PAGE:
Shell's Pearl GTL began operations in mid-2011 and was expected to reach full production by mid-2012. Without attributing any cost for the gas in the input, a high official of Shell claimed that the Pearl GTL plant would be profitable as long as oil prices remain above $40/b. Another high official later claimed the same as long as oil prices remained above $70/b. Who can now claim such low oil-prices? Similarly, Shell expected its Qatar GTL to generate $4.5 billion of annual cash flow when fully up and running at $70/b oil price assumption.[2]

In its 2013 report, Shell reported "Pearl GTL in Qatar, contributed some 170 thousand BOE/D to production in 2013"[3]. In other words, the plant has already exceeded its proclaimed capacity by 21.4% with consequent lower capital costs. At an oil price of $70/b, diesel would sell between $1.67-$2.00 per gallon. In fact, at present the price of diesel in the US is almost $4.00 per gallon, or a difference of at least 100%. Therefore, the annual cash flow of the Pearl GTL plant should be double the $4.5 billion mentioned previously as estimated by Shell, $9-10B per year. A very profitable investment indeed! I estimate the total cost of $50 per barrel of diesel even if Shell pays $5 per 1,000 cubic feet of gas. Therefore, the plant's profit is at least one-third of the cash flow or $3 billion per year. Therefore, Shell's decision to cancel the construction of a similar plant in the US remains a mystery, and in the author's opinion, shareholders and the public deserve an explanation for such a consequential decision for the American economy.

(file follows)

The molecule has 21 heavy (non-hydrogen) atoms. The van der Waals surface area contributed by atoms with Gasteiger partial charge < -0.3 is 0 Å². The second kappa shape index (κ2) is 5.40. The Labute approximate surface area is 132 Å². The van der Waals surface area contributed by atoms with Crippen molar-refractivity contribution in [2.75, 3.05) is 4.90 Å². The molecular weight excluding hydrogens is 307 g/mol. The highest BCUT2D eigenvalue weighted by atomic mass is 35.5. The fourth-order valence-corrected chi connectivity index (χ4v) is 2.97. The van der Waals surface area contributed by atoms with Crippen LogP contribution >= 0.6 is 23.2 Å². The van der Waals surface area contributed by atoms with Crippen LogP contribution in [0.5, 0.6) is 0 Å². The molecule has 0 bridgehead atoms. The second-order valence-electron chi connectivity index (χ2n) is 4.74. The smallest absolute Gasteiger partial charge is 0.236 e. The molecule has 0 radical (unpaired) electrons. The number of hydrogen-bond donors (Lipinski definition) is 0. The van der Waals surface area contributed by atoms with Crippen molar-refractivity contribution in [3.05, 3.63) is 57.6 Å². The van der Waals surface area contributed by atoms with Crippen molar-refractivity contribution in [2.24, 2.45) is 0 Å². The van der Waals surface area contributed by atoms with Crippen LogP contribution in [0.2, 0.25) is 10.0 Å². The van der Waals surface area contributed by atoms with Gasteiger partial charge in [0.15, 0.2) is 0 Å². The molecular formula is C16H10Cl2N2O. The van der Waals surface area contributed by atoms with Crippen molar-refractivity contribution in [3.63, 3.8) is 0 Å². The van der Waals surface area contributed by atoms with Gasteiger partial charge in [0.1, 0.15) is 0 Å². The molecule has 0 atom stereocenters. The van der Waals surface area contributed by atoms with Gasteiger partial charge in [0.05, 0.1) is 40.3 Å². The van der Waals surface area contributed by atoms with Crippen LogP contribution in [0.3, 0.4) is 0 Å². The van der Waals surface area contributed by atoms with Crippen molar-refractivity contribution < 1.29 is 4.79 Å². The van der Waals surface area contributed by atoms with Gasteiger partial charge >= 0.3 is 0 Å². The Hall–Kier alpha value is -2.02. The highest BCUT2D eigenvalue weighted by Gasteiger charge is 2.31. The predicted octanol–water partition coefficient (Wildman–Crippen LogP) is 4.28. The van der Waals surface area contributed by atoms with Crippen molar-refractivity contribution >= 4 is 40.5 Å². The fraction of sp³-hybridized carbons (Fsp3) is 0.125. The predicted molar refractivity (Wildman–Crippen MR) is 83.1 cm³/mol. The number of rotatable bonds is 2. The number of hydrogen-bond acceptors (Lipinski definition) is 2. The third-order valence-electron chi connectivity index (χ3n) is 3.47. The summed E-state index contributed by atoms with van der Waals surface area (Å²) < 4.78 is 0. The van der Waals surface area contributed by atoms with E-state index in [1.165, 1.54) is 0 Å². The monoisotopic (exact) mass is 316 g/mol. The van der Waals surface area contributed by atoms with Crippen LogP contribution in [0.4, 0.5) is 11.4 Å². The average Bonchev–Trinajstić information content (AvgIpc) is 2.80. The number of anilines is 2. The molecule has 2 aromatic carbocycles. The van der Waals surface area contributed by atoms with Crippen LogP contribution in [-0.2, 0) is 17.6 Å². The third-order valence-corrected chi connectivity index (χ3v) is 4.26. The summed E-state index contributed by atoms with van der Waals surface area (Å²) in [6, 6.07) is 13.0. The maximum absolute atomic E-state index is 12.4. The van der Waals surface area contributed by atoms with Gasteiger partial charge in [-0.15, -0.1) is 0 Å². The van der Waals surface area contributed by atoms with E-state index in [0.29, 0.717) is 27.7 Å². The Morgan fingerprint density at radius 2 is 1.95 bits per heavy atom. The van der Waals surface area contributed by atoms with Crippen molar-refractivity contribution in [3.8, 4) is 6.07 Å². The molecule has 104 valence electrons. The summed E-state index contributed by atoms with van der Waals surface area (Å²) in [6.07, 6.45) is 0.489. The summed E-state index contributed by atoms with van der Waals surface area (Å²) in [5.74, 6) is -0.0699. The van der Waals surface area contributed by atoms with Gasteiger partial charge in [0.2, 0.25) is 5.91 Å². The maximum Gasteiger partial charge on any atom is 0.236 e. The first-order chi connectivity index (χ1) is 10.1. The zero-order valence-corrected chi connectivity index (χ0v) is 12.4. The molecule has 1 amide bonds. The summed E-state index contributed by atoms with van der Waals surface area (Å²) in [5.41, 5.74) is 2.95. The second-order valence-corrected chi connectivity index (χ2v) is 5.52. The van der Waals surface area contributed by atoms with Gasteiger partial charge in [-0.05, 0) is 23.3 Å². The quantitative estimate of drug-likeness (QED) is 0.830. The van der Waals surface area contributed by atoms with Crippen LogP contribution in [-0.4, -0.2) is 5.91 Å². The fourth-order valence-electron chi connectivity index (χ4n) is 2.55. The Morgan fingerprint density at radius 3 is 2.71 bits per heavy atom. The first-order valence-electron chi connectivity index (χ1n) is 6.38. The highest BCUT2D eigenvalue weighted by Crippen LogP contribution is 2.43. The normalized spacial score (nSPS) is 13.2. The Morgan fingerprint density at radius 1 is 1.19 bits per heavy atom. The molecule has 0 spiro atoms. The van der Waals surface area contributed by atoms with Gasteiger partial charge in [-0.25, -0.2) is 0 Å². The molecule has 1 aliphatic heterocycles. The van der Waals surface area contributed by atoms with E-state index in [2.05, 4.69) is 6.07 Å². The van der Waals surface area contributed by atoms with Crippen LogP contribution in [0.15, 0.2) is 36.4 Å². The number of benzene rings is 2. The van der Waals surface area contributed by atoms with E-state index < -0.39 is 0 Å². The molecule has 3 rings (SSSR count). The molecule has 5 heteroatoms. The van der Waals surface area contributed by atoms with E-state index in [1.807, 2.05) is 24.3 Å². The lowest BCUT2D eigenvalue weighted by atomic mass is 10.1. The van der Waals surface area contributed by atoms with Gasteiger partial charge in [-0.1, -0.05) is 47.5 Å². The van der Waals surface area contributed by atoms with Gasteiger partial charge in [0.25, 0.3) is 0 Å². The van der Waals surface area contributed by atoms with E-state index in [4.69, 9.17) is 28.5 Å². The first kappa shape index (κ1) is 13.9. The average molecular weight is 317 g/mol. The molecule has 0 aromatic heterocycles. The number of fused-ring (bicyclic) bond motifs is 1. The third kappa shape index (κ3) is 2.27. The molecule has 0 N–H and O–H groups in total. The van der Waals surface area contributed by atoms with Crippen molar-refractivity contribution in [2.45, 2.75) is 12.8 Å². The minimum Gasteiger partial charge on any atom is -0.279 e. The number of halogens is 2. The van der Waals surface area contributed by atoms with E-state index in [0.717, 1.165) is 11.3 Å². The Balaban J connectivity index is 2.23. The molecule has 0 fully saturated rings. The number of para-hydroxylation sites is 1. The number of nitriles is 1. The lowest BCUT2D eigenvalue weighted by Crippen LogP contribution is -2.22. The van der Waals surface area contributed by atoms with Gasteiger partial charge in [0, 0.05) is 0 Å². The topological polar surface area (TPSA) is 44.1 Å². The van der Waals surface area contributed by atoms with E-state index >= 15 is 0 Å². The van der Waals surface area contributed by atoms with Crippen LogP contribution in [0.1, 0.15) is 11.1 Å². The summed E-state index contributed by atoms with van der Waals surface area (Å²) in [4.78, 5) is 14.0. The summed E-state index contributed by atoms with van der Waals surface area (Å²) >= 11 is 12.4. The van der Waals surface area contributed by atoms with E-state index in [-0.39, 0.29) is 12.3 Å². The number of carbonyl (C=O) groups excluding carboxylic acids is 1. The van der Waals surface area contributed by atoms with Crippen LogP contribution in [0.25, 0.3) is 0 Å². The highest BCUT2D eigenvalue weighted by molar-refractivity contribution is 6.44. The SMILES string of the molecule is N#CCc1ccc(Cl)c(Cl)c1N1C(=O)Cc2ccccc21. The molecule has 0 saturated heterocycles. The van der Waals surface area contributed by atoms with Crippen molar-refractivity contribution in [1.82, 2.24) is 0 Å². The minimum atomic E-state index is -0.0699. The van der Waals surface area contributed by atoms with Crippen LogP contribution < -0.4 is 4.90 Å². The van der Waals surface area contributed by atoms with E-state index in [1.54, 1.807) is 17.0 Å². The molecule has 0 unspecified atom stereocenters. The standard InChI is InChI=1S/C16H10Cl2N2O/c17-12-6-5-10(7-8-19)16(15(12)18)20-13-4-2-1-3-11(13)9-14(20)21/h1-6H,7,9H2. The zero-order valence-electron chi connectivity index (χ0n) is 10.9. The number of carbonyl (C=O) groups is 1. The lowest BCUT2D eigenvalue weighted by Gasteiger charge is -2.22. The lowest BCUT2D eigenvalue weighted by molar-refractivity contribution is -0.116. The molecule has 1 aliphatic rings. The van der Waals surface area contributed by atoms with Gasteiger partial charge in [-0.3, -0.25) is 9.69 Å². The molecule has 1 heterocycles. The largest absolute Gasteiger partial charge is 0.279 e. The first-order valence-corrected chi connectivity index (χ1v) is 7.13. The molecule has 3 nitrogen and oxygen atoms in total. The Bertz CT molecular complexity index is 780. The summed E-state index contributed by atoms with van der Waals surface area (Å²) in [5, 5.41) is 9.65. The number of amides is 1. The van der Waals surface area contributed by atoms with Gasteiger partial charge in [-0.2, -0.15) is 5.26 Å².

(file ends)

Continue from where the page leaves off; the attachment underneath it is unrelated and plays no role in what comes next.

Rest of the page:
Shell is certainly innovative and daring. The above example of the Pearl plant shows its ability for innovation. It's daring is perhaps best illustrated by spending as much as $5 billion in Alaska's Beaufort and Chukchi Seas off the state's North Slope before abandoning such a gigantic effort because of extremely frozen weather and no drilling at all.